Escapades at Machickanee
BY RICH PALZEWIC
Sometimes what you read on the internet isn’t true, but in this case, I should have listened to the advice heeded.
The northeastern Wisconsin area received about 5 inches of snow in mid-January, which finally opened the area cross country ski trails.
The trails had been open a few days here and there earlier in the season, but I didn’t ski for the first time until Jan. 20 at the Barkhausen Waterfowl Preserve in Suamico, a northern suburb of Green Bay.
Reading the trail reports for the Machickanee Ski Trails in Oconto County the weekend prior to my first ski, it said, “The trails are groomed, but the parking lot is not plowed – bring a shovel just in case you get stuck.”
I didn’t think much of the comment, but I should have, especially considering I would be using a vehicle that didn’t have four-wheel drive.
Driving north on Highway 41/141 from Green Bay about 25 miles, plenty of signage directed me to the trails.
I wasn’t quite sure where to go, so I pulled off on a road near the trails that wasn’t plowed very well but had other vehicle tracks.
Long story short, I got stuck – not bad but enough to derail my plans.
I scraped the snow away as best I could, but it was to no avail.
I even tried rocking the car myself and got the back wheels close to the pavement.
I knew I was only a small push away from being back in action, and I was happy when an approaching truck stopped to help.
My enthusiasm turned to disappointment when the elderly man said, “I’d love to help, but I have a doctor’s appointment I need to get to.”
I explained it would only take 30 seconds, but he was gone faster than my car got stuck.
Frustrated, another vehicle stopped five minutes later and pushed me out.
I was correct – it only took one heave and about 30 seconds.
Turning around, I saw a parking lot I had passed up that had more vehicle tracks entering.
I sat there for a good minute thinking to myself, “Can I get in there, turn the vehicle around, ski and get out without getting stuck?”
Being the stubborn person I am, I went for it … and promptly got stuck again.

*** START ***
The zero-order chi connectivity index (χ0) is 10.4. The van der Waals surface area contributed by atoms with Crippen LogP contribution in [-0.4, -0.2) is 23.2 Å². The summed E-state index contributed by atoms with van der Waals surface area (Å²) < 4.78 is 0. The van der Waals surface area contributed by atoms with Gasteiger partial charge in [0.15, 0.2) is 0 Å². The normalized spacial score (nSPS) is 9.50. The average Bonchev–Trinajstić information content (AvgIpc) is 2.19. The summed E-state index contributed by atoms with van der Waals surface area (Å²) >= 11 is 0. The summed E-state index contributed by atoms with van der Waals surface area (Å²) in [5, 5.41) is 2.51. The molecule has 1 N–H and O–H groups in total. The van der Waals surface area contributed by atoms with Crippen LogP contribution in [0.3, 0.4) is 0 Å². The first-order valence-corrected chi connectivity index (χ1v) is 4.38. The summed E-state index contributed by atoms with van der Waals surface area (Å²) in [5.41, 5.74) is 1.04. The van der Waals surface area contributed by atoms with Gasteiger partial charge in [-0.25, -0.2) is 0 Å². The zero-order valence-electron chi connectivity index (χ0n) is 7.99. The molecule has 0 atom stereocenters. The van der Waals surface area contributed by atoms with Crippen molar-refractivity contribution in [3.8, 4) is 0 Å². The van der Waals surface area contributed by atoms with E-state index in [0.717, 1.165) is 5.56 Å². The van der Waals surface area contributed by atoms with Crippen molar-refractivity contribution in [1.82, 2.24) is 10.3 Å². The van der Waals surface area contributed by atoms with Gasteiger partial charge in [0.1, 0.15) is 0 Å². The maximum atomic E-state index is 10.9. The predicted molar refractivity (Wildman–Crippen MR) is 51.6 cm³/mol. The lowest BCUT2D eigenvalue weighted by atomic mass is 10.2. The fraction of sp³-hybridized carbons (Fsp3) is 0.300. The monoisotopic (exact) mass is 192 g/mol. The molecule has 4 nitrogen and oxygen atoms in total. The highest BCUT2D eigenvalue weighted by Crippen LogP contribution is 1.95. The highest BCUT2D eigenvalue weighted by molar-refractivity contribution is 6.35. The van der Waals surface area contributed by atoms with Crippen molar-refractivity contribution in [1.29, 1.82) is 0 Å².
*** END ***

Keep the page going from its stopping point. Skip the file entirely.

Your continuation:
I was able to ease myself out of the lot and felt lucky to be in one piece.
I stopped at Barkhausen on my drive home and skied for about an hour at a nice easy pace – it was a wonderful time to be on the trails. I didn’t see another skier that day.
I also went back to Barkhausen the following day, skied some new trails and saw only one other skier during the time I was there.
I will definitely go back to Machickanee soon with the four-wheel-drive pickup truck and have a great ski – and not get stuck!
Machickanee is a classic-only trail and has about 12 kilometers of marked trails.
According to the trail’s website, skimachickanee.org, the trails lead through a series of forest types, including red pine plantations, coniferous swamps, oak ridges and birch and aspen stands.
They undulate through topography ranging from creek bottoms to ridge tops.
Numerous hills and curves of various slopes and lengths make this course a challenge for the intermediate to advanced skiers.
The trails also include a beginner loop that can be enjoyed by skiers of all ability levels.
The day before my first ski of the season, I took my daughter Francesca to a local disc golf course and met my brother-in-law Kevin for some snowshoeing.
We opted for the disc golf course instead of Barkhausen because we wanted fresh snow to tromp through. Barkhausen is heavily used for snowshoeing during/directly after a snowstorm and gets tramped down.
Our plan was to walk all 18 holes, touching each disc golf cage upon completion of the hole.
Most of the course is wide open, so we had deep snow for most of the trek.
I compare snowshoeing to a slow jog – more aerobic than walking but not running.
About halfway through, we took a break to relax and catch our breath before continuing.
Toward the end, Francesca showed her strength by running ahead – oh to be young again!
I plan to cross country ski as much as I can to make use of my $40 yearly pass for the Brown County Ski Trails, but I’m guessing by the time you read this, I’ll be on the road biking with the warmer weather.